First, a private citizen can bring a lawsuit against a citizen, corporation, or government body for engaging in conduct prohibited by the statute. For example, a citizen can sue a corporation under the Clean Water Act (CWA) for illegally polluting a waterway.
Second, a private citizen can bring a lawsuit against a government body for failing to perform a non-discretionary duty. For example, a private citizen could sue the Environmental Protection Agency for failing to promulgate regulations that the CWA required it to promulgate.
In a third, less common form, citizens may sue for an injunction to abate a potential imminent and substantial endangerment involving generation, disposal or handling of waste, regardless of whether or not the defendant’s conduct violates a statutory prohibition. This third type of citizen suit is analogous to the common law tort of public nuisance. In general, the law entitles plaintiffs who bring successful citizen suits to recover reasonable attorney fees and other litigation costs.
By: Oliver Milman — From: www.TheGuardian.com — March 3, 2017
Planned cuts at the Environmental Protection Agency are set to fall heaviest upon communities of color across the US that already suffer disproportionately from toxic pollution, green groups have warned.
Donald Trump’s administration is proposing a 25% reduction in the EPA’s $8.1bn budget, eliminating nearly 3,000 jobs and several programs including the agency’s environmental justice office. Funding for the cleanup of lead, marine pollution, tribal lands and the Great Lakes region faces severe cuts, while climate initiatives are earmarked for a 70% budget reduction.
The environmental justice office is tasked with bridging the yawning disparity in pollution experienced by black, Hispanic and low-income communities and wealthier white neighborhoods. It provides grants to communities to mop up toxins and rehabilitate abandoned industrial facilities that are invariably found in poorer areas.
In the final months of Barack Obama’s administration, the EPA unveiled a new effort to tackle lead poisoning, air pollution and other problems suffered by communities of color situated next to waste treatment plants, smelters and other sources of toxins. But this plan will be cut down in its infancy should the environmental justice office be dismantled.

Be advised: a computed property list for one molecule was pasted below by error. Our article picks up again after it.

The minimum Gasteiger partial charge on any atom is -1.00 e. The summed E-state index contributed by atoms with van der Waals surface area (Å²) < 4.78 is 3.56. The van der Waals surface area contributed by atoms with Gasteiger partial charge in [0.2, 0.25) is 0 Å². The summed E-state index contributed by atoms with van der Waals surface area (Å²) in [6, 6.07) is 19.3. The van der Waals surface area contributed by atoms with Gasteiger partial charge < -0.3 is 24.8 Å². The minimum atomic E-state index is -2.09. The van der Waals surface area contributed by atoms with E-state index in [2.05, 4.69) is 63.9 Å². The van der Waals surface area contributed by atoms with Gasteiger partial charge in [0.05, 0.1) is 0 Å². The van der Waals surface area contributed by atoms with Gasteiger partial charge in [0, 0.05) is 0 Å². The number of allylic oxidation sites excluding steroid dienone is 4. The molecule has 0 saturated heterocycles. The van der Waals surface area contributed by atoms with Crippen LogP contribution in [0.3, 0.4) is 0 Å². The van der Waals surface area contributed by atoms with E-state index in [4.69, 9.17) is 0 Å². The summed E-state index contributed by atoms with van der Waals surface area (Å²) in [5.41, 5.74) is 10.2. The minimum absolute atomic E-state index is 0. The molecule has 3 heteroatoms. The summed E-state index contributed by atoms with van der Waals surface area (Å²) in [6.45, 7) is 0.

I, your editor, was on a conference call with the NRDC this afternoon, March 3, 2017. It was very informative. They are doing amazing front-lines litigation for the natural world (and I include humans in the natural world).
They are putting together “talking points” for the public to help tell the story of why the EPA is important. It will include this fact: the EPA spends in 1.5 years what the military spends in 1 day.
This fact would make a great political cartoon. (Send one to us if you draw one.)
Please consider this point when you hear of “money saving” tactics by the current government.
Which way conveys the message best to you?
The military spends in 1 day what the EPA spends in 1.5 years.
The military spends in 1 day what the EPA spends in 18 months.
The military spends in 1 day what the EPA spends in 216 days.
The military spends in 24 hours what the EPA spends in 5,184 hours.
The military spends in 1 hour what the EPA spends in 216 hours.
Military = one day $ : EPA = 18 months.
EPA = 18 MONTHS : Military = 1 DAY
EPA takes 18 months to spend what military spends in 1 day.
The EPA spends in 1.5 years what the military spends in 1 day.
The EPA spends in 18 months what the military spends in 1 day.
The EPA spends in 216 days what the military spends in 1 day.
The EPA spends in 5,184 hours what the military spends in 1 day.
The EPA spends in 216 hours what the military spends in 1 day.
The future of the EPA is uncertain
by Alessandra Potenza Feb 28, 2017, 8:00am EST